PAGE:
Hey there, time traveller!
This article was published 29/11/2012 (1306 days ago), so information in it may no longer be current.
Hygge, pronounced hYOOguh, sounds more like something you shout at football games after having consumed a few beers.
But starting in January, it will be the place on The Forks frozen river trail where walkers and skaters get a warm feeling all over.
Hygge House is the winning entry in the annual warming hut architecture contest at The Forks. A group of Winnipeg architects beat out 90 entries from around the world with Hygge House.
Hygge is a Danish word meaning physical and social comfort.
Companies Plain Projects, Urbanink and Pike Projects co-operated on the winning design.
The local talent beat out entries from as distant as Tokyo, Moscow, Lisbon, Barcelona, Egypt, Colombia and Germany.
They were chosen by a three-person "blind" jury, meaning the jury had no knowledge or background on any submitters.
Hygge House is an iconic pioneer cabin with the inside painted fluorescent yellow. Everything, including the walls, a functioning wood stove, a crokinole board and a wall-mounted fish, will also be fluorescent yellow.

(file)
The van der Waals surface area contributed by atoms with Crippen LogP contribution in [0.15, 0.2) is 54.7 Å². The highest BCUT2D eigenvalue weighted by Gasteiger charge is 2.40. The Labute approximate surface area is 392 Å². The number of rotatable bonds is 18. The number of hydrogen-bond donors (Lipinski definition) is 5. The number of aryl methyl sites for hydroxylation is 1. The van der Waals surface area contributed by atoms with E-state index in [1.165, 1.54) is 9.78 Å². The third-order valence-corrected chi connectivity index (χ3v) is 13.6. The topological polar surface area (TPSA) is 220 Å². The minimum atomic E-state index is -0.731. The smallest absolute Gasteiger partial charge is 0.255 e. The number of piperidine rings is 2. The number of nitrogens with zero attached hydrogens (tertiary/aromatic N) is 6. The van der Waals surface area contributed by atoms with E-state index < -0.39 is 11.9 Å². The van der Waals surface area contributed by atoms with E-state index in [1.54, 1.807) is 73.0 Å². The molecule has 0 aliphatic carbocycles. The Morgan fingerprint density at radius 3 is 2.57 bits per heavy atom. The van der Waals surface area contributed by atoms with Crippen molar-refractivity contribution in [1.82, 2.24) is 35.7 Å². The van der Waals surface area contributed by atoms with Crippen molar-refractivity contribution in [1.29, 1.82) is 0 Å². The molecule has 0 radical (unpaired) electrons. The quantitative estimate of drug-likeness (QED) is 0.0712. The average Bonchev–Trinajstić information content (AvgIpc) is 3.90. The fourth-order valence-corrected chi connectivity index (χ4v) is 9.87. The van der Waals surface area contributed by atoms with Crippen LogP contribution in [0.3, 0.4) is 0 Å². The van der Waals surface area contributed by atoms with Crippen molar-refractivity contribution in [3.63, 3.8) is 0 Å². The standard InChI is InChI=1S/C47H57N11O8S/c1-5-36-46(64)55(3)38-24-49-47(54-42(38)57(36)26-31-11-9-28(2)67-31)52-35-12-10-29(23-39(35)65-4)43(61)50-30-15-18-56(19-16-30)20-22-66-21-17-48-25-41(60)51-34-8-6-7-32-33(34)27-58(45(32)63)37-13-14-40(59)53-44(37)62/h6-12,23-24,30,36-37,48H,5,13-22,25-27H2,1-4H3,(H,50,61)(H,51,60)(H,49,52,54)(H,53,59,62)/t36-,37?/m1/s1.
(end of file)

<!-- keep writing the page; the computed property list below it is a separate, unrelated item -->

"We're creating a mindscape for warmth," explained Colin Grover of Pike Projects.
People skating by Hygge House, however, may be left wondering where the other half is.
Said Liz Wreford-Taylor of Plain Projects: "We sliced it in half and opened it up" to make it a place where people are open to social interaction.
It will be surrounded by trees painted black like a small forested yard.
Second and third places went to Smokehouse, by Aamodt/plumb Architects from Cambridge, Mass., and Woolhaus, by Myung kweon Park of New York.
The winning warming huts and others are expected to be on display by the third week of January. Also coming back this year is the 21-tree river ice forest designed by a team of Israeli architects last year.
Paul Jordan, chief operator officer of The Forks Renewal Corp., said it's looking good for the river trail this year but he didn't want to say more.
"I don't want to jinx it," he said. The world's longest ice-skating trail hasn't been its normal self the last two years when it was only three kilometres long.